Recently, a state appellate court issued a written opinion in an Arizona burglary case discussing the defendant’s motion to suppress the cell-site location data (CSLD) that the prosecution used to tie the defendant to a co-defendant, who was alleged to have committed several burglaries. Ultimately, the court concluded that the CSLD was not seized in violation of the defendant’s Fourth Amendment rights and affirmed her conviction.
According to the court’s opinion, police officers were investigating a string of burglaries. After receiving a tip that the co-defendant was going to commit another burglary, police officers obtained a warrant to search the co-defendant’s truck, home, and warehouse. When police stopped the co-defendant’s truck, the defendant was in the passenger seat. The defendant was in possession of several stolen pieces of jewelry.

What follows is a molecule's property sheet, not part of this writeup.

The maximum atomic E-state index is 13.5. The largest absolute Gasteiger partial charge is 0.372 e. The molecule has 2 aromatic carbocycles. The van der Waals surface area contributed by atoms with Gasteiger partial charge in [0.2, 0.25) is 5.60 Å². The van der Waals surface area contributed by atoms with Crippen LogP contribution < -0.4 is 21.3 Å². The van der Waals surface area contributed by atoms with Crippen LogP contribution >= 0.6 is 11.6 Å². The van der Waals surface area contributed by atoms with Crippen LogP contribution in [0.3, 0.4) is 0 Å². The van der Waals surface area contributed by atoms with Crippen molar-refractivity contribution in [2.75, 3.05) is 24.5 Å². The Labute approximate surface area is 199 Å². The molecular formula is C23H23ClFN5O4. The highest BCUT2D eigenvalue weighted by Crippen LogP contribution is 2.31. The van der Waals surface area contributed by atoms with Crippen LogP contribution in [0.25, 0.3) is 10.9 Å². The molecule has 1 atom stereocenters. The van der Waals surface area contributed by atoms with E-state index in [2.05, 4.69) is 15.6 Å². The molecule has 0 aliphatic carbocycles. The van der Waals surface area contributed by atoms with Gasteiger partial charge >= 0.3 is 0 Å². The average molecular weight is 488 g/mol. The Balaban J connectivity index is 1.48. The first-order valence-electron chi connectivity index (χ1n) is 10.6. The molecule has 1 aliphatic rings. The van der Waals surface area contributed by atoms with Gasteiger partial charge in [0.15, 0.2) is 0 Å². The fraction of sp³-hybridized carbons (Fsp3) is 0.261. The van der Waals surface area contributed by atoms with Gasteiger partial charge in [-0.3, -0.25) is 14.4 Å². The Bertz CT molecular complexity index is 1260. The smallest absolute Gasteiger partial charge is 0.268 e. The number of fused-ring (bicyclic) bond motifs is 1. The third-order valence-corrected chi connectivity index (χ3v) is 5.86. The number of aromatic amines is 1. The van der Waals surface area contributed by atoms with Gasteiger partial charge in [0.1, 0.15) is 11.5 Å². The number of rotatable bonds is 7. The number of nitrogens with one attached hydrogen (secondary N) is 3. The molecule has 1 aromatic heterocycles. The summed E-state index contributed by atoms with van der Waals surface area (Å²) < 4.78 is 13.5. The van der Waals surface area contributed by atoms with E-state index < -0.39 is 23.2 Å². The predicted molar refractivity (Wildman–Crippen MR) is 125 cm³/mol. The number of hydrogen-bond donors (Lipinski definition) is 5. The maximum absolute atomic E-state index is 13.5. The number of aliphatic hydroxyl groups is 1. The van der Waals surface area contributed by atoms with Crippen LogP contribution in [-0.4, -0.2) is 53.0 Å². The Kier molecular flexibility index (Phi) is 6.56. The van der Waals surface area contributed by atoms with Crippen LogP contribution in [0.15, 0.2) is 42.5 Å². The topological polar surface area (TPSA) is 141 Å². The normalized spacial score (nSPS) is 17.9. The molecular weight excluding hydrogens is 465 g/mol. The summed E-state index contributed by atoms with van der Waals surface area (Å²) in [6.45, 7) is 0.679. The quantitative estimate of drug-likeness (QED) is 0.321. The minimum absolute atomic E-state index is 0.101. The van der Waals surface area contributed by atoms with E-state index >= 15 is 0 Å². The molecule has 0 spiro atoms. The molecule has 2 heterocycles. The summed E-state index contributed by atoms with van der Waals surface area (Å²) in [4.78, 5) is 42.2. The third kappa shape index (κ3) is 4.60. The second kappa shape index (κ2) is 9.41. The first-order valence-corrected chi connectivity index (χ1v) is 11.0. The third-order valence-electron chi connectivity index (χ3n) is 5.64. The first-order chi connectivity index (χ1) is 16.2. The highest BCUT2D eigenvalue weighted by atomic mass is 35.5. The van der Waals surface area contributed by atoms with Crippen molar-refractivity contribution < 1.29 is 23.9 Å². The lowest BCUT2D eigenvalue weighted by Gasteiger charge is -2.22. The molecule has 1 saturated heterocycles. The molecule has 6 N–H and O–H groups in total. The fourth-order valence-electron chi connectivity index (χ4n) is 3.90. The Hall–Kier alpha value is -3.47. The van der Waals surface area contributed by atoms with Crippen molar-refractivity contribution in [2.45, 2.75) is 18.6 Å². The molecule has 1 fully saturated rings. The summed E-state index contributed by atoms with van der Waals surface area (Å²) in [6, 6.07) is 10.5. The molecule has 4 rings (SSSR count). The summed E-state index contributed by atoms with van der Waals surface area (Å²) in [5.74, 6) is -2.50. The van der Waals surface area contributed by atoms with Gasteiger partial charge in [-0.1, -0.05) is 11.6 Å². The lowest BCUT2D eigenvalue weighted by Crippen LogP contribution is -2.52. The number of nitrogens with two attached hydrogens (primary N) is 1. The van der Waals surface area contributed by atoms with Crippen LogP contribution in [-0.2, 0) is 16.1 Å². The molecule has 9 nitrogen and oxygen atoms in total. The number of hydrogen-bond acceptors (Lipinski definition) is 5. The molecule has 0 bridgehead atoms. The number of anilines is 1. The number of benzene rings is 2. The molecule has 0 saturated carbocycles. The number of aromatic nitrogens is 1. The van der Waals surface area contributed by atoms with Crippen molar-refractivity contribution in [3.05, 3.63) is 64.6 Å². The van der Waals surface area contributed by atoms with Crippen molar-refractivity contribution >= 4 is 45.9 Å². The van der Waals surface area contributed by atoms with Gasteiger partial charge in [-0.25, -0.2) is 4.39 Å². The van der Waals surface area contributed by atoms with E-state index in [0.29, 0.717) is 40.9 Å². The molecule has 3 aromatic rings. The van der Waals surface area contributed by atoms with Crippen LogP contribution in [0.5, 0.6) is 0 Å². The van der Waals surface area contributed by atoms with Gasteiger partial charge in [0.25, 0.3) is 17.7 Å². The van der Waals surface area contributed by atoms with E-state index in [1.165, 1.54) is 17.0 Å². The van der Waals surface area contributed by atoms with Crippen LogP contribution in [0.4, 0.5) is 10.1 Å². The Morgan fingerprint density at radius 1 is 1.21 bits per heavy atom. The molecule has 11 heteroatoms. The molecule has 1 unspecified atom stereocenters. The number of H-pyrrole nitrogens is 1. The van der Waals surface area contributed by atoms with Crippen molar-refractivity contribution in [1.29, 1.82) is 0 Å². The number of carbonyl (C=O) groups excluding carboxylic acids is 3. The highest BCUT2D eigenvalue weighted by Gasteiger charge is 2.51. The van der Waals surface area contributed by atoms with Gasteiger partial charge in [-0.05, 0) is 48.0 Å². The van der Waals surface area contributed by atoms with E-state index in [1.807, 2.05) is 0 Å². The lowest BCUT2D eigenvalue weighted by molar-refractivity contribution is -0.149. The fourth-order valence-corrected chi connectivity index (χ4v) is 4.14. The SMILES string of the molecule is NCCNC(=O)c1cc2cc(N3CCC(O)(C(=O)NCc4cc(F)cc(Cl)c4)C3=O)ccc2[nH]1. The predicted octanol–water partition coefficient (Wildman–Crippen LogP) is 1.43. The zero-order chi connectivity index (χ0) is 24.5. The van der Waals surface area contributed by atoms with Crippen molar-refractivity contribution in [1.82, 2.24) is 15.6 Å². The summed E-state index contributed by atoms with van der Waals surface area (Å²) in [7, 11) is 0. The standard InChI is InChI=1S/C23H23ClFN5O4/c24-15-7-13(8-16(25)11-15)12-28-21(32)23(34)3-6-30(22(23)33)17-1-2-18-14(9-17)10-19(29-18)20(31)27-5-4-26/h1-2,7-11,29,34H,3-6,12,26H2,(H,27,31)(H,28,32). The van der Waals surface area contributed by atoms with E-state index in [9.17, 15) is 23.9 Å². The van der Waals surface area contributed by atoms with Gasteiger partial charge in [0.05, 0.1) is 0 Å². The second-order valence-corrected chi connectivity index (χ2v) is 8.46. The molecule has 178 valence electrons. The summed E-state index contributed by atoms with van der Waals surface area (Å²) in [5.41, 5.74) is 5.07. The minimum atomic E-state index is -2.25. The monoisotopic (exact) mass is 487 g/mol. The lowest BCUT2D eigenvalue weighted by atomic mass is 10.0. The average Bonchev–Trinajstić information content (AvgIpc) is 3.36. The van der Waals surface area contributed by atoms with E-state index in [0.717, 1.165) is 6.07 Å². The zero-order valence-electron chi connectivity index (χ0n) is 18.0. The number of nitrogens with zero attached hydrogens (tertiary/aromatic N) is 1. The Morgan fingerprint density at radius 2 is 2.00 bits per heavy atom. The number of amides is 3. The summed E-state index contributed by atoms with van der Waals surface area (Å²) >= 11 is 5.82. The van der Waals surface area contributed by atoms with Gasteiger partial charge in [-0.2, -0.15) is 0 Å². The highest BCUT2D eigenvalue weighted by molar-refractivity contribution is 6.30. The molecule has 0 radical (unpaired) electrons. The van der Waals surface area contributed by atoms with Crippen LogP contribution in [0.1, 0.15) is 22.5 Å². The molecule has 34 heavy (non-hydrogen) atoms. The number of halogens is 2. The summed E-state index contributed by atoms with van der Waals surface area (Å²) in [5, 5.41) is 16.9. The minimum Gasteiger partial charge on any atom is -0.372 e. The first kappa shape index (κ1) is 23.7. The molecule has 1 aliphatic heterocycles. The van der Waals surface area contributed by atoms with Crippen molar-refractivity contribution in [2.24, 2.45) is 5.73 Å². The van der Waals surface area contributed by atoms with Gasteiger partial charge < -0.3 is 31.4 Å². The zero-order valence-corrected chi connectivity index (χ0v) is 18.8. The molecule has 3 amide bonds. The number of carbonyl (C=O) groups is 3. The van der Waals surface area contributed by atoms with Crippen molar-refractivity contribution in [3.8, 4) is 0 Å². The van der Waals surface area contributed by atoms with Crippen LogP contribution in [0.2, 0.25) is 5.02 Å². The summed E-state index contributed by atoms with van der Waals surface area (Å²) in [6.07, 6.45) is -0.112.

In a single trial, the prosecution tried both defendants together. To tie the defendant to the burglaries, the prosecution obtained cellular site location data from the defendant’s cell phone. This data showed that the defendant was within a few miles of at least seven of the homes that were burglarized by the co-defendant. Neither the defendant nor her co-defendant moved to suppress the CSLD at trial. At the conclusion of the trial, the defendant was convicted on all counts. The defendant appealed the admission of the CSLD.